The Multidisciplinary Simulation Center will be establishing that curriculum over the next 18 to 24 months. Initial modules will focus on the airway skills required to provide credentialing for procedural sedation as well as the simulation-based experience requirements of the American Board of Anesthesiology’s maintenance-of-certification program, according to Dr. Kimatian. As these modules become available, they will be posted on the Multidisciplinary Simulation Center website. Interested providers also can use this website to contact the center to request specific training opportunities for larger groups.

Establishment of the Pediatric Airway and Pulmonary Mechanics Lab was made possible by a gift from Mort and Iris November in memory of their daughter, Debra Ann.

Who’s New? Staff Spotlight

Pediatric Dermatology

Joan Tamburro, DO
Practice perspectives: “I enjoy pediatric dermatology because of the wide range of common and uncommon skin disorders seen in children.”
Specialty interests: Pediatric dermatology, with particular interest in vascular anomalies and atopic dermatitis
Locations: Cleveland Clinic Children’s Hospital, main campus; Richard E. Jacobs Health Center, Avon
Phone: 216.445.3658
Email: tamburj@ccf.org

Community Model Brings Broad General Surgery Services Close to Home

Single-port laparoscopic appendectomy is now available for pediatric patients at Cleveland Clinic community hospitals at convenient locations throughout Northeast Ohio in addition to our main campus Cleveland Clinic Children’s Hospital location.

Our pediatric general surgeons have begun performing the procedure at Cleveland Clinic’s Hillcrest Hospital in Mayfield Heights and Fairview Hospital on Cleveland’s western edge, offering close-to-home access for families throughout much of Northeast Ohio.

“We are pleased to extend this less-invasive approach for a common procedure to our patients and referring physician partners close to where they live and practice,” says David Magnuson, MD, Chairman of Pediatric General Surgery.

“Referring physicians can be assured that we perform single-port laparoscopy using technology and techniques specifically tailored to and appropriate for pediatric patients,” Dr. Magnuson adds, noting that the same team of pediatric surgeons practices at both our community hospitals and our main campus.

Latest of many community hospital offerings

Single-port laparoscopic appendectomy is the latest of many pediatric general surgical procedures, both inpatient and outpatient, offered at Hillcrest and Fairview Hospitals. Others include:

  • Urgent surgery in neonates, including minimally invasive procedures (such as for pyloric stenosis)
  • Repair of inguinal hernias and hydroceles
  • Repair of undescended testicles
  • Excision of pilonidal and congenital cysts
  • Removal of foreign bodies
Different settings, same specialty support

At both Hillcrest and Fairview, our pediatric surgical patients benefit from the same level of specialty and supportive care – from pediatric surgeons, pediatric anesthesiologists, pediatric radiologists, neonatologists, child life specialists and advanced practice nurses specializing in pediatric surgery – that they do at our main campus hospital. And both community hospitals now provide 24/7 pediatric surgical coverage for their pediatric emergency rooms, pediatric inpatient units and neonatal ICUs, making urgent surgery an option for the youngest of their patients.

Our main campus Children’s Hospital location remains the site for more complex procedures, such as general surgery of the chest and abdomen, surgical oncology, musculoskeletal and reconstructive operations, and endocrine surgery.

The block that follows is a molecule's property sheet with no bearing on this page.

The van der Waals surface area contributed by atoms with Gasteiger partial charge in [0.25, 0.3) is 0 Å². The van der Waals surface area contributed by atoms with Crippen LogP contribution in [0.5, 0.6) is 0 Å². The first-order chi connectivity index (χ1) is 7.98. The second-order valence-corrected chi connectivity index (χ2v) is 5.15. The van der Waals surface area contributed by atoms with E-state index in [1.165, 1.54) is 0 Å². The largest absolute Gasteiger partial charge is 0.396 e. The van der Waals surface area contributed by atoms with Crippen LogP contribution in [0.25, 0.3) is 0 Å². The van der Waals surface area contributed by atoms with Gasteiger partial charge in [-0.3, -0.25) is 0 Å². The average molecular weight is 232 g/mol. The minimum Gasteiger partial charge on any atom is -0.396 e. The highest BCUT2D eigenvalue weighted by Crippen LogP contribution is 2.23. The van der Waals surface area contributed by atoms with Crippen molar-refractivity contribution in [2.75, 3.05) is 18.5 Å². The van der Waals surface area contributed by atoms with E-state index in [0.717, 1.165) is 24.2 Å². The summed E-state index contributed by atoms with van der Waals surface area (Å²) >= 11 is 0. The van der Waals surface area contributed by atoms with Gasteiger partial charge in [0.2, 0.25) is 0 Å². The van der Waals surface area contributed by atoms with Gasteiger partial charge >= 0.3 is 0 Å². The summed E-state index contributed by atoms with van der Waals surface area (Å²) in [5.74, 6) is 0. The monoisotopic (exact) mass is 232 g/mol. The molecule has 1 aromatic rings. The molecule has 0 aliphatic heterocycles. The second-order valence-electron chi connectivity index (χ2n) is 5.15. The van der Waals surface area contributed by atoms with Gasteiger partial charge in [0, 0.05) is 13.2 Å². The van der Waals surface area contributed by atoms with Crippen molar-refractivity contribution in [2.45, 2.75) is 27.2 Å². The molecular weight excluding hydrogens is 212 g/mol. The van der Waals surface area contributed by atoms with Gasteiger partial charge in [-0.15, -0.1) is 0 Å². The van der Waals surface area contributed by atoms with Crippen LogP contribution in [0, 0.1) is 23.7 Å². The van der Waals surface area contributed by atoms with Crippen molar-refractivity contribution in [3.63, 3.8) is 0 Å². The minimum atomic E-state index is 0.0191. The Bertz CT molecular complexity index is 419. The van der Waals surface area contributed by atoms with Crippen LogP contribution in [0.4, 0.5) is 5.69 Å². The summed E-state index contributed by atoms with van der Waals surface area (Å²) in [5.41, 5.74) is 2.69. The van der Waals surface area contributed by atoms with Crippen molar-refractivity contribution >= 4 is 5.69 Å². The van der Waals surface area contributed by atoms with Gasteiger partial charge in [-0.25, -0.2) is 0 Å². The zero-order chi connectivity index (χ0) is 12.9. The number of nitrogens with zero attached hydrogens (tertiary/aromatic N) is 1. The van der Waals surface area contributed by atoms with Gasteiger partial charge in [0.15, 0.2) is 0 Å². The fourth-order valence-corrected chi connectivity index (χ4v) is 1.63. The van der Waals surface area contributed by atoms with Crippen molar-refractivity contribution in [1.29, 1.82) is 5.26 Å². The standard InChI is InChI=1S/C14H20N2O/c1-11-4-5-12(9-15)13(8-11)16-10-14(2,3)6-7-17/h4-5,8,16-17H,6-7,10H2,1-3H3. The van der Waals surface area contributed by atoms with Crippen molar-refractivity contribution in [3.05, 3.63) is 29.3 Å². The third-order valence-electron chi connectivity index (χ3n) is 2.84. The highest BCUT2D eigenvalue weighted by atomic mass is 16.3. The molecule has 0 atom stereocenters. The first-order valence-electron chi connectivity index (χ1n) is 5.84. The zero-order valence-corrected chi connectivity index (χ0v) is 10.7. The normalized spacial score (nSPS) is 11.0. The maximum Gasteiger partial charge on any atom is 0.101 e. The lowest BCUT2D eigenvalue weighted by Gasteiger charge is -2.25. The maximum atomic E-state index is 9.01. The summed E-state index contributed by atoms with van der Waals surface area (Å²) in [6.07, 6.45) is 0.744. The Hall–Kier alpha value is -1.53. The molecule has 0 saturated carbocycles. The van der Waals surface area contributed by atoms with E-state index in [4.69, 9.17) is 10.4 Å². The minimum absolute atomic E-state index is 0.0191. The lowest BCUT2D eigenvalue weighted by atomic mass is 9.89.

“Our model gives us a platform to match patient needs and preferences to the most appropriate surgical location,” explains Dr. Magnuson. “While clinical considerations loom largest in these decisions, convenience and overall patient experience matter a lot too.”

CME from the Pediatric Institute

Live CME

Aug. 27-31, 2012

Renaissance Cleveland Hotel, Cleveland, Ohio
Cleveland Clinic Children’s Hospital 18th Annual Pediatric Board Review Symposium
Comprehensive five-day review course for board certification or recertification. Features board simulation sessions, case-driven format, interactive audience response system, much more.

Sept. 27, 2012, 5:30 p.m. – 9 p.m.

Medina Hospital (Conference Room 3), Medina, Ohio
Neonatal Update (Dinner Program)
For information and registration, email zaibekj@ccf.org

Oct. 3, 2012, 5:30 p.m. – 9 p.m.

356th Fighter Group, North Canton, Ohio
Perinatal Updates (Dinner Program):
Managing the High-Risk Mother and Infant with Cardiac Issues

For information and registration, email zaibekj@ccf.org

Oct. 4-5, 2012

InterContinental Hotel and Bank of America Conference Center, Cleveland, Ohio
7th Annual Cleveland Clinic Obesity Summit
Includes sessions on childhood obesity, including “Unfattening Our Children” and “Practical Management of Childhood Obesity.”

Oct. 17, 2012, 5:30 p.m. – 9 p.m.

Dino’s, Willoughby, Ohio
Perinatal Updates (Dinner Program):
Managing the High-Risk Mother and Infant with Cardiac Issues

For information and registration, email zaibekj@ccf.org

Oct. 24, 2012, 5:30 p.m. – 9 p.m.

Deluca’s Place in the Park, Lorain, Ohio
Perinatal Updates (Dinner Program):
Managing the High-Risk Mother and Infant with Cardiac Issues

For information and registration, email zaibekj@ccf.org

Nov. 9, 2012

Cleveland Clinic Main Campus (NA5-08 Amphitheatre), Cleveland, Ohio
Sleep Problems in Children with Special Needs
Four-hour morning course on disorders of breathing during sleep, with emphasis on children with special needs. For primary care providers, nurses and others.

Pediatric Institute Virtual CME

Online case-based lessons on well baby care, early signs of autism spectrum disorder, more.

New Physician Referral Line

For referrals to any Cleveland Clinic department or institute, physicians can now call one toll-free number: 855.REFER.123 (855.733.3712)

Pediatric Physician Liaison

For a direct, personal link to Cleveland Clinic Children’s Hospital, contact Physician Liaison Janet Zaibek, RN, at zaibekj@ccf.org